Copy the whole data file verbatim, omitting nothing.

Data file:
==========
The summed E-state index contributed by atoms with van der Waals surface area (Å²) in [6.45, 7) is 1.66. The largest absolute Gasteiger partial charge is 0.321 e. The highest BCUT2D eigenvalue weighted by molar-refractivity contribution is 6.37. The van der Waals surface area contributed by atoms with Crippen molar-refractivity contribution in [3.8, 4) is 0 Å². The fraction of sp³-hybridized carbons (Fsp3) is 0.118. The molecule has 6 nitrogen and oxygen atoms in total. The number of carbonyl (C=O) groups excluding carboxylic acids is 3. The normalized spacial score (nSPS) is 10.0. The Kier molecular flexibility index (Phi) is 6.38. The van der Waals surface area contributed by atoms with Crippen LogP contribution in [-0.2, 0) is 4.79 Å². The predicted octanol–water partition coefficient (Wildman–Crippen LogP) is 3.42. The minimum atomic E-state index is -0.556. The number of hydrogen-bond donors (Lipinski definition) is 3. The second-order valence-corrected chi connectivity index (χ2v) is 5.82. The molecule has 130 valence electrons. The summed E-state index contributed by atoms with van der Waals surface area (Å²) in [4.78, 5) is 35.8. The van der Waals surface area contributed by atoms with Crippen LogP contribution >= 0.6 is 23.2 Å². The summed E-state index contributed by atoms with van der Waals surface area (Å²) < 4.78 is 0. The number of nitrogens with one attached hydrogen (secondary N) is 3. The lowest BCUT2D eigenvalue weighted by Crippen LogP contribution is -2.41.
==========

The summed E-state index contributed by atoms with van der Waals surface area (Å²) in [6.45, 7) is 1.66. The largest absolute Gasteiger partial charge is 0.321 e. The highest BCUT2D eigenvalue weighted by molar-refractivity contribution is 6.37. The van der Waals surface area contributed by atoms with Crippen molar-refractivity contribution in [3.8, 4) is 0 Å². The fraction of sp³-hybridized carbons (Fsp3) is 0.118. The molecule has 6 nitrogen and oxygen atoms in total. The number of carbonyl (C=O) groups excluding carboxylic acids is 3. The normalized spacial score (nSPS) is 10.0. The Kier molecular flexibility index (Phi) is 6.38. The van der Waals surface area contributed by atoms with Crippen LogP contribution in [-0.2, 0) is 4.79 Å². The predicted octanol–water partition coefficient (Wildman–Crippen LogP) is 3.42. The minimum atomic E-state index is -0.556. The number of hydrogen-bond donors (Lipinski definition) is 3. The second-order valence-corrected chi connectivity index (χ2v) is 5.82. The molecule has 130 valence electrons. The summed E-state index contributed by atoms with van der Waals surface area (Å²) in [4.78, 5) is 35.8. The van der Waals surface area contributed by atoms with Crippen LogP contribution >= 0.6 is 23.2 Å². The summed E-state index contributed by atoms with van der Waals surface area (Å²) < 4.78 is 0. The number of nitrogens with one attached hydrogen (secondary N) is 3. The lowest BCUT2D eigenvalue weighted by Crippen LogP contribution is -2.41.